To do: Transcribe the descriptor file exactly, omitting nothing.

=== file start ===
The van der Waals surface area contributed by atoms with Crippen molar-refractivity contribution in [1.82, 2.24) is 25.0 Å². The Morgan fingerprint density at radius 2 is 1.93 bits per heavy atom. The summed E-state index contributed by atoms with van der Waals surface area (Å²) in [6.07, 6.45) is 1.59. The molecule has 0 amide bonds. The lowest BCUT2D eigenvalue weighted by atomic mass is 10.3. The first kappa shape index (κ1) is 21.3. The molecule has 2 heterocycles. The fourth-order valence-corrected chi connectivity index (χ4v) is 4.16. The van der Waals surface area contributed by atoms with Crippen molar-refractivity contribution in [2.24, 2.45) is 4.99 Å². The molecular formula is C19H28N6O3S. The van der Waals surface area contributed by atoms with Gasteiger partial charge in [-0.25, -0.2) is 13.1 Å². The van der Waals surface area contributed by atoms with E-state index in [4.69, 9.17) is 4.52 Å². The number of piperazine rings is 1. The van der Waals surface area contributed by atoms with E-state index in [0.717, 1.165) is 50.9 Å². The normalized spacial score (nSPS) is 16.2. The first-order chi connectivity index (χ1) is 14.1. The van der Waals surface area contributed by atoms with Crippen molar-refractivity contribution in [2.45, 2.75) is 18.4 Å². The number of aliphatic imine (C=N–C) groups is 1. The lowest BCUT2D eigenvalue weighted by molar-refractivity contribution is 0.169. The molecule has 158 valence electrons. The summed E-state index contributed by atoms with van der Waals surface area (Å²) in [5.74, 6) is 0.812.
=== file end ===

The van der Waals surface area contributed by atoms with Crippen molar-refractivity contribution in [1.82, 2.24) is 25.0 Å². The Morgan fingerprint density at radius 2 is 1.93 bits per heavy atom. The summed E-state index contributed by atoms with van der Waals surface area (Å²) in [6.07, 6.45) is 1.59. The molecule has 0 amide bonds. The lowest BCUT2D eigenvalue weighted by atomic mass is 10.3. The first kappa shape index (κ1) is 21.3. The molecule has 2 heterocycles. The fourth-order valence-corrected chi connectivity index (χ4v) is 4.16. The van der Waals surface area contributed by atoms with Crippen molar-refractivity contribution in [2.24, 2.45) is 4.99 Å². The molecular formula is C19H28N6O3S. The van der Waals surface area contributed by atoms with Gasteiger partial charge in [-0.25, -0.2) is 13.1 Å². The van der Waals surface area contributed by atoms with E-state index in [4.69, 9.17) is 4.52 Å². The number of piperazine rings is 1. The van der Waals surface area contributed by atoms with E-state index in [0.717, 1.165) is 50.9 Å². The normalized spacial score (nSPS) is 16.2. The first-order chi connectivity index (χ1) is 14.1. The van der Waals surface area contributed by atoms with Crippen molar-refractivity contribution in [2.45, 2.75) is 18.4 Å². The number of aliphatic imine (C=N–C) groups is 1. The lowest BCUT2D eigenvalue weighted by molar-refractivity contribution is 0.169. The molecule has 158 valence electrons. The summed E-state index contributed by atoms with van der Waals surface area (Å²) in [5.74, 6) is 0.812.